Opening Reception: March 3, 2017 7-11PM
Media contact: Annie McLaughlin, email@example.com
There’s a soul song in which a kid is talking to his dad about how Earth used to be, before some unspecified havoc compromised our planet as we know it. The kid is the narrative voice in the song, asking questions like, “Tell me again, how it used to be, did grass really grow, and what was a tree? Did rain really fall from the sky? What a shame that it all had to die.” The song is goofy—in the way that all works of art envisioning the future tend to awkwardly age, but also in the way that it oscillates between being a tender, sincere lamentation and a funny relic of the nineteen-seventies. The song’s narrative offers no absolution from the desolation and despair, but instead serves as a hilarious warning to the listener.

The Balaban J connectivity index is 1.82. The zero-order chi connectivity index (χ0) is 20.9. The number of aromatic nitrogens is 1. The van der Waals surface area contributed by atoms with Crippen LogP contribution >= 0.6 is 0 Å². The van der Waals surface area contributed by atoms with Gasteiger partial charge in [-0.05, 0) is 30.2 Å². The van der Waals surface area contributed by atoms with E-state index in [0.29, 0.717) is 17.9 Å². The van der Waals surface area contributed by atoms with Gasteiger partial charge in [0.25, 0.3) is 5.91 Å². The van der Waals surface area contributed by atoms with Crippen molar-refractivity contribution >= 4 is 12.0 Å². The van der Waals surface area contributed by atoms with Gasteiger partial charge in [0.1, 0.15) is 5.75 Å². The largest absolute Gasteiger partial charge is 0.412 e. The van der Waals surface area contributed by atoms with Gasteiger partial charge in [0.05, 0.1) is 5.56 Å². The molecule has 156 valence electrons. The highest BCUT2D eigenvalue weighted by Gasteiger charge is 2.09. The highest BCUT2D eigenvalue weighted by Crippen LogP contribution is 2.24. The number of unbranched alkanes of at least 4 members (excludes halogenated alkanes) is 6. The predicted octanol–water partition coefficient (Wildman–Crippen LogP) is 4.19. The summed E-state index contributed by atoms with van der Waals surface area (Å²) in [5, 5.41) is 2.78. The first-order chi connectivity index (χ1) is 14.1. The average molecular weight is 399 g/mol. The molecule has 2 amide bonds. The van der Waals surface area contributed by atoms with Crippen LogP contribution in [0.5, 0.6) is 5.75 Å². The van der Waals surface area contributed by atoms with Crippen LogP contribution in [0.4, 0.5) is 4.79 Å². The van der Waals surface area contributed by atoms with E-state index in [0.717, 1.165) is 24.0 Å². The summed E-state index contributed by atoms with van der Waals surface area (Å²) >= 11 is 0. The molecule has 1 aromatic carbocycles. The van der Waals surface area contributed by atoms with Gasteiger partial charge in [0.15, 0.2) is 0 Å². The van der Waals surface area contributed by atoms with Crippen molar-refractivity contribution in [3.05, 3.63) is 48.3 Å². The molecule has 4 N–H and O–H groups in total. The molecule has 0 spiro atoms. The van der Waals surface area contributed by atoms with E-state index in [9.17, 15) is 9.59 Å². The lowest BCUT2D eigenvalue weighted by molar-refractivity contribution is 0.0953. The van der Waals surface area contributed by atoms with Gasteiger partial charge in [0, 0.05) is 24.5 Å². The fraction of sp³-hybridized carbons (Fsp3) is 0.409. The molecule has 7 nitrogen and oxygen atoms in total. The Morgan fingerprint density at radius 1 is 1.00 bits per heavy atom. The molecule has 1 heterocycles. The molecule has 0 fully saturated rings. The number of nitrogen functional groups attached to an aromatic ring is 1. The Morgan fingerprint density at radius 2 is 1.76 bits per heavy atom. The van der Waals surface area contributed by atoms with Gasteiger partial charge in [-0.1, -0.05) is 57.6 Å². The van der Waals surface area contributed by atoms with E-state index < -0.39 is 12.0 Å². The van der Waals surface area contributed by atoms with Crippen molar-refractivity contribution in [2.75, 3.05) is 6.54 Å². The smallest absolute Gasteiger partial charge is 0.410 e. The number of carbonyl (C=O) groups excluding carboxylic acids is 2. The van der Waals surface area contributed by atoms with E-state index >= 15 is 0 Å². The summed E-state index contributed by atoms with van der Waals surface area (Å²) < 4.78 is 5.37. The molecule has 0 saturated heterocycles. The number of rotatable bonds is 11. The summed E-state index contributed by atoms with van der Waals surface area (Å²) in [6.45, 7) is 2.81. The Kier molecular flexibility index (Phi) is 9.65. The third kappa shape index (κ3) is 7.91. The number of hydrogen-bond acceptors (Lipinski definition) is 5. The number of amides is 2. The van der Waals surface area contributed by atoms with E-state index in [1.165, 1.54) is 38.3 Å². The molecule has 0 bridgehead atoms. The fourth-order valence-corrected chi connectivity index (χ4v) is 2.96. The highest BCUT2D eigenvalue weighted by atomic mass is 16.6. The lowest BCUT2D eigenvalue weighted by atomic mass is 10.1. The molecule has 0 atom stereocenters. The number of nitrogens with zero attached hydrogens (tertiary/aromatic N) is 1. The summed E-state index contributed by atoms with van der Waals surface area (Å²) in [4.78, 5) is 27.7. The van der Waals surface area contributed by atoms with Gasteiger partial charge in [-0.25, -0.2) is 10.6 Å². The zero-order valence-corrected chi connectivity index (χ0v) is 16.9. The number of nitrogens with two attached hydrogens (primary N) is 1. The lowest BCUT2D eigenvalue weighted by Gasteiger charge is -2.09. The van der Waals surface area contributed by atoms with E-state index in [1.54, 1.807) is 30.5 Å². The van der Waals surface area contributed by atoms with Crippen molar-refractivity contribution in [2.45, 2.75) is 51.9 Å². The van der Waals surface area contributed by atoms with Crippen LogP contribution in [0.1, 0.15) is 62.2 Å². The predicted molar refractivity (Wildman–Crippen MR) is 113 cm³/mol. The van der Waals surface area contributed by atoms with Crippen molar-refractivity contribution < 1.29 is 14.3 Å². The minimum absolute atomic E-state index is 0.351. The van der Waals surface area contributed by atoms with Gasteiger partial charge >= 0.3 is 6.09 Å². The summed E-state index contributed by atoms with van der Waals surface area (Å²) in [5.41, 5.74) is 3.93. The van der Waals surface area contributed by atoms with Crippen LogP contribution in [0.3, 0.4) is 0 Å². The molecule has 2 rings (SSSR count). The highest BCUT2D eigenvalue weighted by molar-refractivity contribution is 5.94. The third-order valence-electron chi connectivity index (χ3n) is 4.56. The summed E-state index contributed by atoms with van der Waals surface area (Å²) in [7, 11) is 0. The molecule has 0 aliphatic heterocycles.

Texas-based artist and curator Kevin McNamee-Tweed’s exhibition THE END offers no such warnings, but absolution, however abstract or faint, seems to lurk beyond the tragedy. In a series of monotypes ranging from vaguely apocalyptical scenes to obtuse word games, as well works on canvas and wood apparati, Bay’s February Artist-In-Residence presents a possibly dark but maybe ok vision of the end.
The end of language, of narrative, of plants, of friendship, of disturbing social structures and of everything else may be disorienting, but beauty, humor, and incoherence simultaneously offer us atemporality when we need it most.